FOLLOWING MONEY IN 2016 PRESIDENTIAL POLITICS

Tuesday, October 6, 2015

BREAKING, READ: Hillary's SNL Appearance Might Trigger 'Equal Time' Demands; NBC Advises Affiliates To Play It Safe

In a surprising move and out of an abundance of caution, NBC advised its affiliates that Hillary Clinton's Saturday Night Live appearance might trigger 'equal time' demands, and that they should file a notice with the FCC that they gave the Democratic presidential candidate 3 minutes, 12 seconds of free airtime.

Arizona's Politics discovered the network's play-it-safe decision this afternoon after the Tucson affiliate uploaded the notice below to its FCC file.


Arizona's Politics then confirmed that the filing was not a KVOA decision, when it discovered that NBC O&O station KNBC in Los Angeles filed the entire Sunday morning memo from the network. The networ said that all stations that aired the program featuring a skit with Clinton (in which she impersonated GOP candidate Donald Trump) "should complete the following notice...and upload(ing) a copy of the notice to the online political file maintained for public inspection by the station."

The memo concluded by urging GM's to "Please let Affiliate Relations know promptly if your station receives a demand for equal time from any of the other candidates."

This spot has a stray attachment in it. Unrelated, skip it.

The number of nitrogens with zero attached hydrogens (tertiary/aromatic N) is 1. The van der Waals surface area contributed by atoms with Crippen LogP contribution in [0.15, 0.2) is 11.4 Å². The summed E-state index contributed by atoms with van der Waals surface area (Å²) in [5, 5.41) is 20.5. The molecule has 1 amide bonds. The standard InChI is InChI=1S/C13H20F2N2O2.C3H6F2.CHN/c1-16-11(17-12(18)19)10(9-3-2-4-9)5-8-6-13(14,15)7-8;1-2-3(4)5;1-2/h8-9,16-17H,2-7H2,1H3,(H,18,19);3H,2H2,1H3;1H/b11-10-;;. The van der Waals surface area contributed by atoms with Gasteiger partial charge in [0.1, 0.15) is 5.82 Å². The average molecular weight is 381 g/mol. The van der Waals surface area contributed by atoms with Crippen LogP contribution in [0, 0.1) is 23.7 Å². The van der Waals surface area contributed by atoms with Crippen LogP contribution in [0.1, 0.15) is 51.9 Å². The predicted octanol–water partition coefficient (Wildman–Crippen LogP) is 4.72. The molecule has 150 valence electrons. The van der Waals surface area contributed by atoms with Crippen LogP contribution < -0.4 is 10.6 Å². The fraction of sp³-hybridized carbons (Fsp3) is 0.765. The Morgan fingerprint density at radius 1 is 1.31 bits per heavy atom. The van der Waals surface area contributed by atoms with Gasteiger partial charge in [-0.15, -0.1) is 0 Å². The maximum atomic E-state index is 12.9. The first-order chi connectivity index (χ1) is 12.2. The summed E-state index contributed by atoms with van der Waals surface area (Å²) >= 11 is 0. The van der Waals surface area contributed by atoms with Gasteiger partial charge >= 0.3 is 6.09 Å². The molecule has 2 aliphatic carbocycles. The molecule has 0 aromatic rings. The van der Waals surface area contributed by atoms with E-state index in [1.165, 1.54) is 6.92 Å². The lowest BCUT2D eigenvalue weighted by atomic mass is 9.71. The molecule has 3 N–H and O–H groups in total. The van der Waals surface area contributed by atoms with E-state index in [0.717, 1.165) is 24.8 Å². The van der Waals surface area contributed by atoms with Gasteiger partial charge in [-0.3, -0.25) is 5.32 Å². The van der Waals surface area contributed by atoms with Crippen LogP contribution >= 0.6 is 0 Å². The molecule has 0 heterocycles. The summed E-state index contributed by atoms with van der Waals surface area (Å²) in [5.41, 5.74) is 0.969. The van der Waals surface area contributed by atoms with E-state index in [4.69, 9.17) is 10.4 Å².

The law on whether NBC and its affiliates opened themselves up to equal time demands to the other 20 major party candidates, under federal law, is unclear.  Here is the FCC ("Federal Communications Commission") regulation:

As pointed out by broadcast attorney David Oxenford (in 2007), the equal time doctrine has not been repealed, just broadened significantly to include most or all of the candidate appearances on shows that are not generally considered as news.

Apparently, NBC had not previously considered candidates' appearances on SNL - a long and storied tradition - to be worthy of either equal time demands or FCC filings; Arizona's Politics checked the 2012 political files for both reporting NBC affiliates in Arizona and the two O&O stations in New York (where the appearances are "live from New York") and Los Angeles (where they are delayed three hours), and found no such filings. (Though, Barack Obama did appear shortly before the election.)

Whether this change of heart has to do with the nature of Clinton's appearance, with a possible reaction or reactions from other candidates (Donald Trump, who Clinton impersonated?), with a notification from the FCC (unlikely), or with  a more cautious legal department, is not yet clear.




(Arizona political law attorney Paul Weich contributed to this article.)

(Updated, 2:30pm to include language from the NBC memo.)

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